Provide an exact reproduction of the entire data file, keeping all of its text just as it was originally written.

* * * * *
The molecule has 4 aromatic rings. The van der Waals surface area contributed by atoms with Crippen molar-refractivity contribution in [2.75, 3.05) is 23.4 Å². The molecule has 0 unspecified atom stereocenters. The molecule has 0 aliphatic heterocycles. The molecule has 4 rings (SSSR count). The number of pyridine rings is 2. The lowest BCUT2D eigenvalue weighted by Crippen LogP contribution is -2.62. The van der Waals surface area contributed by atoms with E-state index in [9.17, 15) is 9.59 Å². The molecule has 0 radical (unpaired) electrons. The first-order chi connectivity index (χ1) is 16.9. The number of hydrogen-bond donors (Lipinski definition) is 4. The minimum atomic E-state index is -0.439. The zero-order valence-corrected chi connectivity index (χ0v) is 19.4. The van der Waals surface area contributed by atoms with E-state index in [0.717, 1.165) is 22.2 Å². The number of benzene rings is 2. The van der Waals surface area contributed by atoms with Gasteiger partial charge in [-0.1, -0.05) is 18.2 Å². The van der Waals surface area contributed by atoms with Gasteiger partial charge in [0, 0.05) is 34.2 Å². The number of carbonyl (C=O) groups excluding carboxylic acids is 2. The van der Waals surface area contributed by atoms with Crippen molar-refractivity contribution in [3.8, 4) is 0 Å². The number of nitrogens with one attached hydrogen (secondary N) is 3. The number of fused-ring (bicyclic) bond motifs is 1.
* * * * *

The molecule has 4 aromatic rings. The van der Waals surface area contributed by atoms with Crippen molar-refractivity contribution in [2.75, 3.05) is 23.4 Å². The molecule has 0 unspecified atom stereocenters. The molecule has 0 aliphatic heterocycles. The molecule has 4 rings (SSSR count). The number of pyridine rings is 2. The lowest BCUT2D eigenvalue weighted by Crippen LogP contribution is -2.62. The van der Waals surface area contributed by atoms with E-state index in [9.17, 15) is 9.59 Å². The molecule has 0 radical (unpaired) electrons. The first-order chi connectivity index (χ1) is 16.9. The number of hydrogen-bond donors (Lipinski definition) is 4. The minimum atomic E-state index is -0.439. The zero-order valence-corrected chi connectivity index (χ0v) is 19.4. The van der Waals surface area contributed by atoms with E-state index in [0.717, 1.165) is 22.2 Å². The number of benzene rings is 2. The van der Waals surface area contributed by atoms with Gasteiger partial charge in [-0.1, -0.05) is 18.2 Å². The van der Waals surface area contributed by atoms with Gasteiger partial charge in [0, 0.05) is 34.2 Å². The number of carbonyl (C=O) groups excluding carboxylic acids is 2. The van der Waals surface area contributed by atoms with Crippen molar-refractivity contribution in [3.8, 4) is 0 Å². The number of nitrogens with one attached hydrogen (secondary N) is 3. The number of fused-ring (bicyclic) bond motifs is 1.